D-Star. Is it worth is?
I hope this is the right forum for a discussion like this...
Let me preface by saying I'm not trying to start a D-Star war with this thread. I just want some info regarding my specific situation. I am in the process of setting up a mobile radio in my vehicle. I've decided to stick with a 2M only radio at this point. There's no 70CM repeater coverage within 100 miles of me, and the added cost of a dual band radio is a little more than my budget allows at the moment. One of the radios I have been looking at is the Icom IC-2200h. For 2m FM, it really offers nothing more that the competing units. But with the optional board, it can do D-Star. I have to admit I like the idea of D-Star, at least what I've read and seen. I'm even further from D-Star than I am 70CM so it would only be used out of town (if I get the board). Disadvantages is of course, cost (I would add the digital board later), and I really don't see D-Star becoming available in my area anytime soon. With this in mind, is the D-Star option enough of an advantage to try and get a 2200H (They have been recently discontinued and I notice they are getting harder to find new)? Or would I be better off with either the offerings from Kenwood (the TM-281A) or Yaesu (FT-1900 or FT-2900)?
I would say yes. Since there isn't any Dstar repeaters in your area, build your own. It really isn't that hard.
Here is a link to help you get started.
Build Your Own Dstar Hot Spot.
Originally Posted by KF7QPK
Thanks for that info! Im wondering if I could get one of those interface boards to work with the data jack on my 746pro. Anyways, between the D-Star adapter the radio and then the equipment required for the hotspot, it's gonna be a while before I could scrape together the cash to do it all. I think I may just go ahead and get the 2200H since it's pretty much the same price as the other radios I've been consitering.
I have heard rumor Yaesu is coming up with digital radio which are not compatible with D-star, but it is similar to motorola digital radio ( MOTO TRBO ? ) , I understand it is TDMA, so it can repeat 2 voice condensations on one repeater ? I would be very interested in some digital radio, but I just can not buy much more expensive ( twice or more ) radio right now. probably need to wait until price come down.
If Icom wants to ensure the future of D-Star they need to cut prices by 50%.
Buy a brand new IC-2820 dual-bander and outfit it with D-Star.....thats $1,000.00
Ridiculous for a dual band VHF/UHF rig.
CW is a manually controlled, message asynchronous, simplex chat mode used without FEC.
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Why not get the 880H? $480 Same price as any tribander. If you want the dual display and more bells & whistles, spend the $1000.
Originally Posted by AC0H
Just thinking, those that voted no, do you own a Dstar radio? I use Dstar more than 2m/440 now, but I can use all three on the 880H. I really got tired of the occasional QSO during the day, and checing into 2m nets at night. Now I can talk to people all over the world with digital clear signals.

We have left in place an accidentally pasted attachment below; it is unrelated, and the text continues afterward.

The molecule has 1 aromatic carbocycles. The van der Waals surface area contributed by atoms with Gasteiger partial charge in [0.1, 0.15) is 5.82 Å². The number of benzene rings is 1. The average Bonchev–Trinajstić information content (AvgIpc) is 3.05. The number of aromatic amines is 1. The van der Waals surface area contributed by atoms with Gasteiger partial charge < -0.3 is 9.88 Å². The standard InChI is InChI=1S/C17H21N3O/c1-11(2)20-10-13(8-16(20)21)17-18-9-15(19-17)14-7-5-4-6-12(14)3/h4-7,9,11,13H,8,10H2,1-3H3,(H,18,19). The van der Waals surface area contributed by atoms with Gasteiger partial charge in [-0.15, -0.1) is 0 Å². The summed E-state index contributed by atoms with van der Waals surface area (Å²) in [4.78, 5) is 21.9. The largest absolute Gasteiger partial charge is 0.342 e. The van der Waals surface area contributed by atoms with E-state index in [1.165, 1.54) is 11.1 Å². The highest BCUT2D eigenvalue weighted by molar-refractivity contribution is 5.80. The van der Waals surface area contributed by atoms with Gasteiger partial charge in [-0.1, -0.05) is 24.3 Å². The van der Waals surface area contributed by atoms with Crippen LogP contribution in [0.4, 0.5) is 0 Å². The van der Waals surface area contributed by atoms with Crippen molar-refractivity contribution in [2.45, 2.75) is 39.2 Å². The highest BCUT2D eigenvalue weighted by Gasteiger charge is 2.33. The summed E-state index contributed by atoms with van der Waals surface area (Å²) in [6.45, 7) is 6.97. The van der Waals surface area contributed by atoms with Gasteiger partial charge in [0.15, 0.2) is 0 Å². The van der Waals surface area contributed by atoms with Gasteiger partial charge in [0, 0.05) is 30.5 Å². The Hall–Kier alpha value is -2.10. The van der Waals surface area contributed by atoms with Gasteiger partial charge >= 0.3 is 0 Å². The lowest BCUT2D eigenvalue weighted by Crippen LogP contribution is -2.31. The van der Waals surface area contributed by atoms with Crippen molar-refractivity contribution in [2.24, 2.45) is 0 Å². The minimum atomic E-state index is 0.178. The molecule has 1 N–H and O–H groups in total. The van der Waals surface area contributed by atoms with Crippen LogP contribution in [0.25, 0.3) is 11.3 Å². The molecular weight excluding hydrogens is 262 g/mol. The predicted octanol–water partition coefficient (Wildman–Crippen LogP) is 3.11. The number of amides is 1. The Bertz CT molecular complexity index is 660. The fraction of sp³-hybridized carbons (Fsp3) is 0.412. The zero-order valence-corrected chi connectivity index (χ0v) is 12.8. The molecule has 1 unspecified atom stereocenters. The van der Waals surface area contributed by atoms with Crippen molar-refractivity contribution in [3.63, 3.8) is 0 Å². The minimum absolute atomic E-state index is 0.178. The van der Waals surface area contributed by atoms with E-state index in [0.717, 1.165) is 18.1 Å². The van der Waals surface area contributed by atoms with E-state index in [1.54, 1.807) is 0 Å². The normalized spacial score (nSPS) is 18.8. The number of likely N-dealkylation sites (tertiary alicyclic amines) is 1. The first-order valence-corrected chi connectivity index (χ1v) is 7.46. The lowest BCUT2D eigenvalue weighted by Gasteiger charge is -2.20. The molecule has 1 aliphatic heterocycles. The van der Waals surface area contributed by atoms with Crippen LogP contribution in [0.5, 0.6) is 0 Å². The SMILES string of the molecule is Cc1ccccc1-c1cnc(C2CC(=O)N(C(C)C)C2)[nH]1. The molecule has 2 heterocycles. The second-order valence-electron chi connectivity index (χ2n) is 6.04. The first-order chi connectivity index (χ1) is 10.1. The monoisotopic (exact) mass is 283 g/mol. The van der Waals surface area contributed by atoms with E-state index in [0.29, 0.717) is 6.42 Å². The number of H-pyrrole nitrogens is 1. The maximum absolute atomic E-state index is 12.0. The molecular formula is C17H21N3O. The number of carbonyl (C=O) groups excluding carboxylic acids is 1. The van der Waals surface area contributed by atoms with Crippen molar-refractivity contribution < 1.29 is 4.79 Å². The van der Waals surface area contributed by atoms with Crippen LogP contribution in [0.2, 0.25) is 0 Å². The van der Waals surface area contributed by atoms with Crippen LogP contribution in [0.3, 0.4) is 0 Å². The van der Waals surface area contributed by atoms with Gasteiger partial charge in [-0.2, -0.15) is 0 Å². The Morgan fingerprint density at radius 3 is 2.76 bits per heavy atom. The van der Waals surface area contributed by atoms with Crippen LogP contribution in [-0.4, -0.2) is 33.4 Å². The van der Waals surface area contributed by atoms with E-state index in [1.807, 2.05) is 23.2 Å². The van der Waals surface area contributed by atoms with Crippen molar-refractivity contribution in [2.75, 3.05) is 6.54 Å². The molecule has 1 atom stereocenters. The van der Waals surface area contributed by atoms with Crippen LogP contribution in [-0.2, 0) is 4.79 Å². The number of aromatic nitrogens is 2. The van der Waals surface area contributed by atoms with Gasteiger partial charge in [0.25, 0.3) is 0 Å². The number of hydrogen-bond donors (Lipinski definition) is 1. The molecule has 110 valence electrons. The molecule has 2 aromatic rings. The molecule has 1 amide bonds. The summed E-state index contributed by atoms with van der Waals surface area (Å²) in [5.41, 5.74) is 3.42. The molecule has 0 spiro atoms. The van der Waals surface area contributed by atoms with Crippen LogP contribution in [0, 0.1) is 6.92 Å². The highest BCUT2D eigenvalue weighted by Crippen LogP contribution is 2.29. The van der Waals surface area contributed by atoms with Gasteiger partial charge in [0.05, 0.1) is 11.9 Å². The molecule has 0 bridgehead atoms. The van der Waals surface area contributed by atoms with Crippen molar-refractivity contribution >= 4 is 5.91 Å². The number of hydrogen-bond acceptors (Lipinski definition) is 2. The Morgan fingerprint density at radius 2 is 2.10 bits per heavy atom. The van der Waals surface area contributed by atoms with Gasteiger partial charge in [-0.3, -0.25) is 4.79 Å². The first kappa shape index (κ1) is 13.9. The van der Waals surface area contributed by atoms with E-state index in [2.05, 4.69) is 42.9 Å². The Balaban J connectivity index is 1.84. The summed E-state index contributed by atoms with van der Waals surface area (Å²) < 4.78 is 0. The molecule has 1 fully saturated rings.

I really love having the other stations call sign, name & location showing in the display too.
You can do that with Echolink too -- and it costs nada.
Originally Posted by KW4HKY
I was in Ely a couple weeks ago, and heard some guys ragchewing on 146.52, I believe it was. There was also a live repeater - don't recall which one. The K5EHX repeater listing shows a UHF machine on 444.575 in Ely, along with three 2 meter machines. One listing shows that some of these machines are linked to each other, but I don't see any high level linking to the outside world.
I have a DSTAR rig, and it's fun, but to be brutally honest, I get more out of IRLP or EchoLink. As I was driving towards Ely from the west, I listened to some guys chatting about setting up Allstar nodes in Nevada - which is another VoIP repeater linking scheme. If you had an IRLP node - simplex or on a repeater - you could be connected to the Western Reflector or the WIN System most of the time, and have lots of QSO's, or perhaps link with some of the other IRLP nodes around Nevada. You can work linked repeaters all along I-80 to your north, but I was amazed at how much of U.S. 50 was covered, too.
Now, if you're going to travel much at all, a nice dualbander would be great to have. I find as much or more action on UHF as I drive around the west, and some of the most interesting stuff is definitely on UHF.
You could consider setting up your own IRLP, EchoLink, or Allstar node in Ely. This is a pricey solution, but neat: http://micro-node.com/
EchoLink, IRLP and DSTAR - adding interest to repeaters worldwide 24X7
I tried D-STAR stuff on 70cm locally as there is a whole linked repeater system offering it.
I HATE that a signal just drops out if it's not strong enough. No analog hysteresis squelch system that lets the repeater ride a weak signal down into the noise while you're still copying it.
I thought it actually sucked. It's a "strong signal" mode and I couldn't care less about strong signals.
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